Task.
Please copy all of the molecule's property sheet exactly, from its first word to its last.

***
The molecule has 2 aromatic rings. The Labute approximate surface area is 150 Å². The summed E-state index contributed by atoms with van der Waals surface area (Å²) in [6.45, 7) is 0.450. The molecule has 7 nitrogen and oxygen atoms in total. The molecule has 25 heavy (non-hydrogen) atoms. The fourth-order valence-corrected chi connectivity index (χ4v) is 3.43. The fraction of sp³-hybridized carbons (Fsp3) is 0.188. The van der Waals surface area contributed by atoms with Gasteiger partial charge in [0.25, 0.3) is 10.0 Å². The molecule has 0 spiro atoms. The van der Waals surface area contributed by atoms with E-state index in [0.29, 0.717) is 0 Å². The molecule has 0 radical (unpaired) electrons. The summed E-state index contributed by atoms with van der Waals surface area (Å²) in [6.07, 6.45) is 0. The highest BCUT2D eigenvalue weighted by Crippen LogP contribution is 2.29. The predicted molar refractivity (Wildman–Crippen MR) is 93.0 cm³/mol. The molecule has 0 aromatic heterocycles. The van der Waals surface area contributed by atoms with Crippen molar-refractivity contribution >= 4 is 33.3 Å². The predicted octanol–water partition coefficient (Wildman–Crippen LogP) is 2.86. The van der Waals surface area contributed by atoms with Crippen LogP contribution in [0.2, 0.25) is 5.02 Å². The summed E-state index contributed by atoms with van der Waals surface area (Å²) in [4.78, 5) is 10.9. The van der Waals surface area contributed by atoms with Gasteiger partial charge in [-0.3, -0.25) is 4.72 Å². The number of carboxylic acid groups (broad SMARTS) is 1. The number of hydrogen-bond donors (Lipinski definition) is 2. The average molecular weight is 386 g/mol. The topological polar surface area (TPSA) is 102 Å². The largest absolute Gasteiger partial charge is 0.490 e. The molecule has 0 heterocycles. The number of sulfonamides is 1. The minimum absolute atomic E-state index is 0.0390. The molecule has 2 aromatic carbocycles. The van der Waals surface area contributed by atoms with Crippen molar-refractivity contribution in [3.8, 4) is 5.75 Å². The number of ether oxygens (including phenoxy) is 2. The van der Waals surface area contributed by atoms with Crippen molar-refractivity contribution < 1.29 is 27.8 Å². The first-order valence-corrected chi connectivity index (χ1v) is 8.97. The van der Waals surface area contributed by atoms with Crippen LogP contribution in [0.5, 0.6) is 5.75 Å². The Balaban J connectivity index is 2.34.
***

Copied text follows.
The molecule has 2 aromatic rings. The Labute approximate surface area is 150 Å². The summed E-state index contributed by atoms with van der Waals surface area (Å²) in [6.45, 7) is 0.450. The molecule has 7 nitrogen and oxygen atoms in total. The molecule has 25 heavy (non-hydrogen) atoms. The fourth-order valence-corrected chi connectivity index (χ4v) is 3.43. The fraction of sp³-hybridized carbons (Fsp3) is 0.188. The van der Waals surface area contributed by atoms with Gasteiger partial charge in [0.25, 0.3) is 10.0 Å². The molecule has 0 spiro atoms. The van der Waals surface area contributed by atoms with E-state index in [0.29, 0.717) is 0 Å². The molecule has 0 radical (unpaired) electrons. The summed E-state index contributed by atoms with van der Waals surface area (Å²) in [6.07, 6.45) is 0. The highest BCUT2D eigenvalue weighted by Crippen LogP contribution is 2.29. The predicted molar refractivity (Wildman–Crippen MR) is 93.0 cm³/mol. The molecule has 0 aromatic heterocycles. The van der Waals surface area contributed by atoms with Crippen molar-refractivity contribution >= 4 is 33.3 Å². The predicted octanol–water partition coefficient (Wildman–Crippen LogP) is 2.86. The van der Waals surface area contributed by atoms with Crippen LogP contribution in [0.2, 0.25) is 5.02 Å². The summed E-state index contributed by atoms with van der Waals surface area (Å²) in [4.78, 5) is 10.9. The van der Waals surface area contributed by atoms with Gasteiger partial charge in [-0.3, -0.25) is 4.72 Å². The number of carboxylic acid groups (broad SMARTS) is 1. The number of hydrogen-bond donors (Lipinski definition) is 2. The average molecular weight is 386 g/mol. The topological polar surface area (TPSA) is 102 Å². The largest absolute Gasteiger partial charge is 0.490 e. The molecule has 0 heterocycles. The number of sulfonamides is 1. The minimum absolute atomic E-state index is 0.0390. The molecule has 2 aromatic carbocycles. The van der Waals surface area contributed by atoms with Crippen molar-refractivity contribution in [3.8, 4) is 5.75 Å². The number of ether oxygens (including phenoxy) is 2. The van der Waals surface area contributed by atoms with Crippen molar-refractivity contribution < 1.29 is 27.8 Å². The first-order valence-corrected chi connectivity index (χ1v) is 8.97. The van der Waals surface area contributed by atoms with Crippen LogP contribution in [0.5, 0.6) is 5.75 Å². The Balaban J connectivity index is 2.34.